The insertion of a basic right into a constitution requires compelling justification based on sound theoretical reasoning. This Section will provide the conceptual justification for the constitutional anchoring of the right to information. After identifying and reviewing the many grounds supporting legal recognition of the right, this Section concludes that the majority of those grounds belong to the constitutional sphere inasmuch as they relate to the “rules of the game.” They sustain democracy as well as the basic human rights recognized by the world’s enlightened regimes. These arguments provide evidence for the centrality and constitutionality of the right to information. While elaborating on each of the justifications, this Article will show how they support the constitutional character of the right to information

The constitution guarantees the fundamental rights to free speech and expression. The prerequisite for enjoying this right is knowledge and information. The absence of authentic information on matters of public interest will only encourage wild rumors and speculations and avoidable allegations against individuals and institutions. Therefore, the Right to Information becomes a constitutional right, being an aspect of the right to free speech and expression which includes the right to receive and collect information. This will also help the citizens perform their fundamental duties as set out in Article 5 1A of the Constitution. A fully informed citizen will certainly be better equipped for the performance of these duties. Thus, access to information would assist citizens in fulfilling these obligations.


As no right can be absolute, the Right to Information has to have its limitations. There will always be areas of information that should remain protected in public and national interest. Moreover, this unrestricted right can have an adverse effect of an overload of demand on administration. So the information has to be properly, clearly classified by an appropriate authority.

The usual exemption permitting Government to withhold access to information is generally in respect of the these matters:

(1) International relations and national security;

(2) Law enforcement and prevention of crime;

(3) Internal deliberations of the government;

(4) Information obtained in confidence from some source outside the Government;

(5) Information which, if disclosed, would violate the privacy of an individual;

(6) Information, particularly of an economic nature, when disclosed, would confer an unfair advantage on some person or subject or government;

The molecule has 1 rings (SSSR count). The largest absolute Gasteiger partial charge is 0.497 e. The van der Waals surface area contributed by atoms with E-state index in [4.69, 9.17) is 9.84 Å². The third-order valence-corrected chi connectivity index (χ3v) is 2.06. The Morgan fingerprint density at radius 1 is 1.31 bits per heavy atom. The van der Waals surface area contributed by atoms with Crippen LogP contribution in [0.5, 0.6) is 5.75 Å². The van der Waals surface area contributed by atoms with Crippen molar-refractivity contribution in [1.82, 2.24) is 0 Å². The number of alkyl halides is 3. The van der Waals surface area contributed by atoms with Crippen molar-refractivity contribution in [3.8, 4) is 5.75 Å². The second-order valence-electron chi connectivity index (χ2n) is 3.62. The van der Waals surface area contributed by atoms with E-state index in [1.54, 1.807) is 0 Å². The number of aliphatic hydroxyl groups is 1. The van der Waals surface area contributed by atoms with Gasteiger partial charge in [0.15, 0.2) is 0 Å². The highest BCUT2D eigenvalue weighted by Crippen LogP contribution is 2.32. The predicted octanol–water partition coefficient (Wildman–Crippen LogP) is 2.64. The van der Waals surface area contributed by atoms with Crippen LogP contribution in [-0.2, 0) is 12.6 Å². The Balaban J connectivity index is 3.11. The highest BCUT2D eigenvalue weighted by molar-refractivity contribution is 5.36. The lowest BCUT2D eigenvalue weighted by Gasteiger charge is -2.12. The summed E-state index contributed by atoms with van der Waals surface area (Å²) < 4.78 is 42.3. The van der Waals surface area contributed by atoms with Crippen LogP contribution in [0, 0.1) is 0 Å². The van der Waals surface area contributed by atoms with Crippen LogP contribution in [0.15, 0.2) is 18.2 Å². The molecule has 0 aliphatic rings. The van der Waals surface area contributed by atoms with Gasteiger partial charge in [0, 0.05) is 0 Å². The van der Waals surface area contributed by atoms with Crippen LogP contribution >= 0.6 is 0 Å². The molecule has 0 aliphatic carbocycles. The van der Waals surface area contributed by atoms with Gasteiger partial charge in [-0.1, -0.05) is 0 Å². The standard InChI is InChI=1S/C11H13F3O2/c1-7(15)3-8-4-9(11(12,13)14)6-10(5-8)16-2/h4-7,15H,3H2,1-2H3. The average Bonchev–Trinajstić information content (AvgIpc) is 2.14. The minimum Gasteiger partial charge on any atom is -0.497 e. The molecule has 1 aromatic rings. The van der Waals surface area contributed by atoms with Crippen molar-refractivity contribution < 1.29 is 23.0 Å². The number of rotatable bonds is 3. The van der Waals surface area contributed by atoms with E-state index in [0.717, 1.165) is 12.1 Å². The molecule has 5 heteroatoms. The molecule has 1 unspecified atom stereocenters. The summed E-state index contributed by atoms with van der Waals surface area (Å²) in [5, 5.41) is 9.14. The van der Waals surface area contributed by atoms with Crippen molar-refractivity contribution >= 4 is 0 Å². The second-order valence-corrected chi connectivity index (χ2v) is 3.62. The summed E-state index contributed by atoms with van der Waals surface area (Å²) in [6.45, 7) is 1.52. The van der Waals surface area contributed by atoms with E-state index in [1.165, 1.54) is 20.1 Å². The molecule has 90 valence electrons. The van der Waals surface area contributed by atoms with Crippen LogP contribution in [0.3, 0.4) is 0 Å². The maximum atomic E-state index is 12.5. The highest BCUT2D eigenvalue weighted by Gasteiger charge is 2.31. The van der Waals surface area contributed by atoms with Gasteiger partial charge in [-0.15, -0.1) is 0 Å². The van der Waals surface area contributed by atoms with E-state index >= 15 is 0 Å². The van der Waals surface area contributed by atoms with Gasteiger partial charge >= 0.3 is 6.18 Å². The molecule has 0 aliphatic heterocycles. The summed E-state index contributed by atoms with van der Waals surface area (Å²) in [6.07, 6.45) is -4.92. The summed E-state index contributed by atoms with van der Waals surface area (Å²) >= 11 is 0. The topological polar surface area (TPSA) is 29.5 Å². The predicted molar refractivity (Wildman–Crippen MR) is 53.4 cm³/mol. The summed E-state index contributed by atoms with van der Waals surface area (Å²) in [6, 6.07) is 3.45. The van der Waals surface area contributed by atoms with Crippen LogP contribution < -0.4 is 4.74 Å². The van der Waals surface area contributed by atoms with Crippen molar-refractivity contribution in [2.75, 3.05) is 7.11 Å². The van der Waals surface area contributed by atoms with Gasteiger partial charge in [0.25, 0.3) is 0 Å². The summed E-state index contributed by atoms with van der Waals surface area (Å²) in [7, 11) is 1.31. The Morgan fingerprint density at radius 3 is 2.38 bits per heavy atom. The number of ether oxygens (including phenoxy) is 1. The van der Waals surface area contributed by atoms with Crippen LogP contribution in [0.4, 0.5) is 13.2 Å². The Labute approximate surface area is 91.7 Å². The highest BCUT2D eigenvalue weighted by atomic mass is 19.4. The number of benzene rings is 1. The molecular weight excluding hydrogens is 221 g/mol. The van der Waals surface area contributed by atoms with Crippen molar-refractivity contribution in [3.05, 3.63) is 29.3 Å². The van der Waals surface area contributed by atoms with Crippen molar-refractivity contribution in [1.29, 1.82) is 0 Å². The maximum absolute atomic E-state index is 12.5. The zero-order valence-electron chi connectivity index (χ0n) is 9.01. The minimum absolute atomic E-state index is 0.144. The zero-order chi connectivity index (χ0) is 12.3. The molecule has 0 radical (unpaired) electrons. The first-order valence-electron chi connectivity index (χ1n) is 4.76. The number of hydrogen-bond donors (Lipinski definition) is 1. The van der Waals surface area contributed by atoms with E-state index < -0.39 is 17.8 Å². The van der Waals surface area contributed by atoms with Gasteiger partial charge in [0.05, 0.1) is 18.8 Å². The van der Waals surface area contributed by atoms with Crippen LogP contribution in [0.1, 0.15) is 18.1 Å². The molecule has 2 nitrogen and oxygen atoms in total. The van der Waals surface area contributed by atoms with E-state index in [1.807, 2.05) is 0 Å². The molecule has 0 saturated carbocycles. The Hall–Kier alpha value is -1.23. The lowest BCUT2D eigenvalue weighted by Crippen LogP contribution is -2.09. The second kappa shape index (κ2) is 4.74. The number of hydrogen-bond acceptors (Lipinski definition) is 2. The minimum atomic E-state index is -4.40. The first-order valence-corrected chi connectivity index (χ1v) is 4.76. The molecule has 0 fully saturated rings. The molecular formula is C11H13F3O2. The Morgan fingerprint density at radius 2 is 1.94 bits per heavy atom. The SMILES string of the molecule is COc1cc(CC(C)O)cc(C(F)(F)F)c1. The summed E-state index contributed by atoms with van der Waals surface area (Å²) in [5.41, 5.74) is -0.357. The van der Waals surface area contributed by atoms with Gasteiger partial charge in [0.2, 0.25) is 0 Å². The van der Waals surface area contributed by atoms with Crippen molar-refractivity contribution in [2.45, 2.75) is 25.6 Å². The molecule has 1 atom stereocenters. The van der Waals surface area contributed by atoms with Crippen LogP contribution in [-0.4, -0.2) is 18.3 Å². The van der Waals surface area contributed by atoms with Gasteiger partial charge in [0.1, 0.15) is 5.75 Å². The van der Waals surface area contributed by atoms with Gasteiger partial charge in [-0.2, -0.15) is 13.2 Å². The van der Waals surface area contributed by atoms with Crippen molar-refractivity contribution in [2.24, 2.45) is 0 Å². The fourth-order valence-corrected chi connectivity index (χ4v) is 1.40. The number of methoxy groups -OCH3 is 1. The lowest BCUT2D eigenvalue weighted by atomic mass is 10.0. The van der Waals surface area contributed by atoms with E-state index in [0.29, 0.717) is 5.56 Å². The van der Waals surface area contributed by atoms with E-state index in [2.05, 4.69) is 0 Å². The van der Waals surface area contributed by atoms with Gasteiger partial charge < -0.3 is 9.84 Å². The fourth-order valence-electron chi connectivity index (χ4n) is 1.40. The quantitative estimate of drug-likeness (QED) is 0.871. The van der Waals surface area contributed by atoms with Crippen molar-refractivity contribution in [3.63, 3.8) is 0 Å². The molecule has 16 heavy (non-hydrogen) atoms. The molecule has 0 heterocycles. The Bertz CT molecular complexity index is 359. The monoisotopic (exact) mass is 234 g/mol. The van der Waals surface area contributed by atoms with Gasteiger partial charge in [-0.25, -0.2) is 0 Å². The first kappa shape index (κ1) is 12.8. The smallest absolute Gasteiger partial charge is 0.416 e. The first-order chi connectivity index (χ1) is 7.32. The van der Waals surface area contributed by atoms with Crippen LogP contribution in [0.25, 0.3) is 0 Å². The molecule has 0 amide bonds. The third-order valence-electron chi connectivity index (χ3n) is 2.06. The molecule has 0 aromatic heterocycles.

(7) Information which is covered by legal/professional privilege, like communication between a legal advisor and his client and

(8) Information about scientific discoveries and inventions and improvements, essentially in the field of weapons.

These categories are broad and information of every kind in relation to these matters cannot always be treated as secret. There may be occasions when information may have to be disclosed in public interest, without compromising the national interest or public safety. For example, information about deployment and movement of armed forces and information about military operations, qualify for exemption. Information about the extent of defense expenditure and transactions for the purchase of guns and submarines and aircraft cannot be totally withheld at all stages.


The Right to Information has already received judicial recognition as a part of the fundamental right to free speech and expression. An Act is needed to provide a statutory frame work for this right. This law will lay down the procedure for translating this right into reality.

Information is indispensable for the functioning of a true democracy. People have to be kept informed about current affairs and broad issues — political, social and economic. Free exchange of ideas and free debate are essentially desirable for the Government of a free country.

In this Age of Information, its value as a critical factor in socio-cultural, economic and political development is being increasingly felt. In a fast developing country like India, availability of information needs to be assured in the fastest and simplest form possible. This is important because every developmental process depends on the availability of information.

Right to know is also closely linked with other basic rights such as freedom of speech and expression and right to education. Its independent existence as an attribute of liberty cannot be disputed. Viewed from this angle, information or knowledge becomes an important resource. An equitable access to this resource must be guaranteed.

According to Mr. P.B. Sawant, “the barrier to information is the single most cause responsible for corruption in society. It facilitates clandestine deals, arbitrary decisions, manipulations and embezzlements. Transparency in dealings, with their every detail exposed to the public view, should go a long way in curtailing corruption in public life.”